Implementing for Success

Independence began their BYOC implementation with a full day of professional development in August 2012. According to Kellie, the entire teaching staff of over 140 educators started training immediately. “We decided to all jump in as a district – as they say, we’re all in this together,” said Kellie.

Teacher leaders and groups were then created to lead discussions such as the differences between learning targets and standards. “We spent a lot of time deconstructing standards and by January [2013], our teachers were chomping at the bit to start writing curriculum in BYOC.”

“As our teachers worked to develop their courses in BYOC, we still kept the curriculum discussions going by using half-days and collaboration time to engage in vertical and inter-departmental conversations. We also created vertical articulation teams comprised of teacher leaders to discuss the transition from one grade level to the next.”

According to Kellie, Independence’s main goal in the implementation was ‘building in the time to work.’ “We want our teachers to take the time they need to explore and work with the program and the newly adopted standards. The district provided teachers with time throughout the summer of 2013 to build curriculum in BYOC. We’re taking it one step at a time and approaching this process thoughtfully to ensure quality rather than quantity.”

“Without a doubt, this implementation is a long process, but it is necessary. We may only be in the beginning stages, but our teachers can see where BYOC is taking us. I often hear them say ‘this is a lot of work, but this is good stuff’.”

Reaping the Benefits

Despite the long road ahead, Kellie says Independence is progressing at a great pace. “We plan to have our English Language Arts and Math curriculum fully completed by the end of next year [2014]. Once these two areas are completed, we will explore the possibility of adding BYOC’s assessment piece – BuildYourOwnAssessment [BYOA].”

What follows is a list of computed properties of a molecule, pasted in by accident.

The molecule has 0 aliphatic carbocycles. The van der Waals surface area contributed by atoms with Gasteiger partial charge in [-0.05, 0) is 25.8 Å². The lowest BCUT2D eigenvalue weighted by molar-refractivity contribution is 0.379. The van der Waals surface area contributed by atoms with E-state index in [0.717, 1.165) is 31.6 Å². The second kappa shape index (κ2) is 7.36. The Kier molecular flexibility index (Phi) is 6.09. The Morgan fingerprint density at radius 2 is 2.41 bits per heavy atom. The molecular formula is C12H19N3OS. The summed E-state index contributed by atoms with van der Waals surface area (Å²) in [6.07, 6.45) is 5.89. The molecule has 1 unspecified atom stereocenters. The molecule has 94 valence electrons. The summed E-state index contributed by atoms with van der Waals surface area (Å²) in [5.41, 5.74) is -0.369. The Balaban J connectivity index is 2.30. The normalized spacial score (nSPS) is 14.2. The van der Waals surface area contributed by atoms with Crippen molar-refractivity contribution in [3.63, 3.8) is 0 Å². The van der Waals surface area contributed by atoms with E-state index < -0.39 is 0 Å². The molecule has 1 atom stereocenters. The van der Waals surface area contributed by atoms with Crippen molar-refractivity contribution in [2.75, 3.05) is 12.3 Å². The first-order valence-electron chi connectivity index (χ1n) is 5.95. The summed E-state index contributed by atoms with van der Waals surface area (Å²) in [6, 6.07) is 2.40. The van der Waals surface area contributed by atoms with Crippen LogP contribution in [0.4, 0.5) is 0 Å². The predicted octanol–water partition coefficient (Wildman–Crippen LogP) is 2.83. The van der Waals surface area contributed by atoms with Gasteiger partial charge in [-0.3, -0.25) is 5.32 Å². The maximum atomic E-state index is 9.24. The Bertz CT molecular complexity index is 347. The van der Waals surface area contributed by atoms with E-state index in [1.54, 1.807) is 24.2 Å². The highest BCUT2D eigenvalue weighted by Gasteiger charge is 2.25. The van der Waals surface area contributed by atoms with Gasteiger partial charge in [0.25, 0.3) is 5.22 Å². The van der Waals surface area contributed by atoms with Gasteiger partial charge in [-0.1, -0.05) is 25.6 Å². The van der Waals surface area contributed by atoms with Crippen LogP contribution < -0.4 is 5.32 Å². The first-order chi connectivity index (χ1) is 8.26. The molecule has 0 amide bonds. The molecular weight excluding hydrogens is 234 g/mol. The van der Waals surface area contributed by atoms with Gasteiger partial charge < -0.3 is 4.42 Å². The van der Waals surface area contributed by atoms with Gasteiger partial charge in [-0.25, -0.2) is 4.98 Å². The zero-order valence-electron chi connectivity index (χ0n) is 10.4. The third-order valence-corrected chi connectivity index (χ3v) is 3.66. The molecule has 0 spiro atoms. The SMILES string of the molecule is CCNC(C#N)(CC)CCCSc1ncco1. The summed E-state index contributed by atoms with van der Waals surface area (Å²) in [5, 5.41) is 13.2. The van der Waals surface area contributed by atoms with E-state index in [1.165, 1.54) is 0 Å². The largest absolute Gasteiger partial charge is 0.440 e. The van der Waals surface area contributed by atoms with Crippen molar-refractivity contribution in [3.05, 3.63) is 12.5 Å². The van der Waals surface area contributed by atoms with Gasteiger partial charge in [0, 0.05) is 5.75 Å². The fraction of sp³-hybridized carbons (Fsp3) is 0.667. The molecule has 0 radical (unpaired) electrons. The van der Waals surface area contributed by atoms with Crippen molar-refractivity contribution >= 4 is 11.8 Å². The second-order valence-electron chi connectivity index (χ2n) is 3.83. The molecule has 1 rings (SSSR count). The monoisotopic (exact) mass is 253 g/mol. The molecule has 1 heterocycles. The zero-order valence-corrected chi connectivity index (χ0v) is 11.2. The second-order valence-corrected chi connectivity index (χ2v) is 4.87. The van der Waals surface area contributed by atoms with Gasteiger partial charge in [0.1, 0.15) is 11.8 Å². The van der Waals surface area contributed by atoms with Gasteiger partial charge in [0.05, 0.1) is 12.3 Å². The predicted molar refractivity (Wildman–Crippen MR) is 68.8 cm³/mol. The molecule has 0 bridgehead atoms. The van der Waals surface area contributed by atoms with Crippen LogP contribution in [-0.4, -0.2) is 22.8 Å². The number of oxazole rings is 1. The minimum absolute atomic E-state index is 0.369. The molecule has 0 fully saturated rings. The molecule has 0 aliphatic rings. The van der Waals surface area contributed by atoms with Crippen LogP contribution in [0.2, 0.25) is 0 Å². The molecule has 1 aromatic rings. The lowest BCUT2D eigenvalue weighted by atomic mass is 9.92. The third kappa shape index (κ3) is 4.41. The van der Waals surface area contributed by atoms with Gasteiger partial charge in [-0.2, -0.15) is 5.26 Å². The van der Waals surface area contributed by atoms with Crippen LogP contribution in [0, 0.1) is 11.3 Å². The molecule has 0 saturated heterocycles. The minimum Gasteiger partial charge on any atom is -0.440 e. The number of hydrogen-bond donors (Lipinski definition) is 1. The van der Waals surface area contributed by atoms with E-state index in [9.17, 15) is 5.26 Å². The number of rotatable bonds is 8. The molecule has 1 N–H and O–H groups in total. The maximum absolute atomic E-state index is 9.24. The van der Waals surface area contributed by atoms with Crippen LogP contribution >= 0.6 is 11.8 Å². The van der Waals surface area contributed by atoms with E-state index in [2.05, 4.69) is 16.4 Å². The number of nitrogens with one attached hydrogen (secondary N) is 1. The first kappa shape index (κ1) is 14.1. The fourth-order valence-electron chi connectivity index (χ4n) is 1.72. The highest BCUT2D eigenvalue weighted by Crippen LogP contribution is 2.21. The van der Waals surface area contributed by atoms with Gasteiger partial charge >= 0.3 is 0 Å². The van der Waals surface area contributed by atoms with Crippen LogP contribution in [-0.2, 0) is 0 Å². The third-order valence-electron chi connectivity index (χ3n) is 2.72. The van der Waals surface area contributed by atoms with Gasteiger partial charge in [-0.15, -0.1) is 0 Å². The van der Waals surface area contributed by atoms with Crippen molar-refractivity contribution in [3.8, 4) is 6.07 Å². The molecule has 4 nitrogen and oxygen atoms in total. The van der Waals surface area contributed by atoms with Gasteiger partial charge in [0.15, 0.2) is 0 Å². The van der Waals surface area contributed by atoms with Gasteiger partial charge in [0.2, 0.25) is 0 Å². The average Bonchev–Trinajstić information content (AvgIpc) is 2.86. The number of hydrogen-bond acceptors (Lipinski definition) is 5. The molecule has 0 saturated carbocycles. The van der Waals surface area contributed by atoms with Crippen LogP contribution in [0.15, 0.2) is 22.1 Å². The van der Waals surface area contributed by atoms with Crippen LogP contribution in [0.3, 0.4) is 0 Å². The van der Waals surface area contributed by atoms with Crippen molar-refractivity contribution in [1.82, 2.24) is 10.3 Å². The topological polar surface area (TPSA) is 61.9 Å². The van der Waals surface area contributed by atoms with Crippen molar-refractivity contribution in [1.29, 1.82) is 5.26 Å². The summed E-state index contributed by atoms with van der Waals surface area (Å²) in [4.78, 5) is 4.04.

BuildYourOwnAssessment is an assessment development tool used to define, manage and analyze common assessments, as well as support the alignment of assessments to state and national standards. “BYOC’s assessment connection with BYOA is impressive. Both BYOC and BYOA create a complete circle – learning targets and standards are consistently created, updated and assessed. This is exactly what we hope to achieve with our curriculum.”

“Overall, I am very satisfied with our implementation of BYOC. Without a doubt, any fears that our teachers may have had toward BYOC have dissipated. BYOC was brought to our attention at the right time – it supports our curriculum goals and our transition from old to new standards.”

When asked how she would describe BuildYourOwnCurriclum to other districts in Kansas, Kellie replied, “To put it simply, BYOC is an online curriculum warehouse. It provides a way for districts to organize and align curriculum to standards that are constantly changing.

“I once heard someone say, curriculum needs to live beyond the teacher. This is a universal truth and BuildYourOwnCurriculum has made this possible for us.”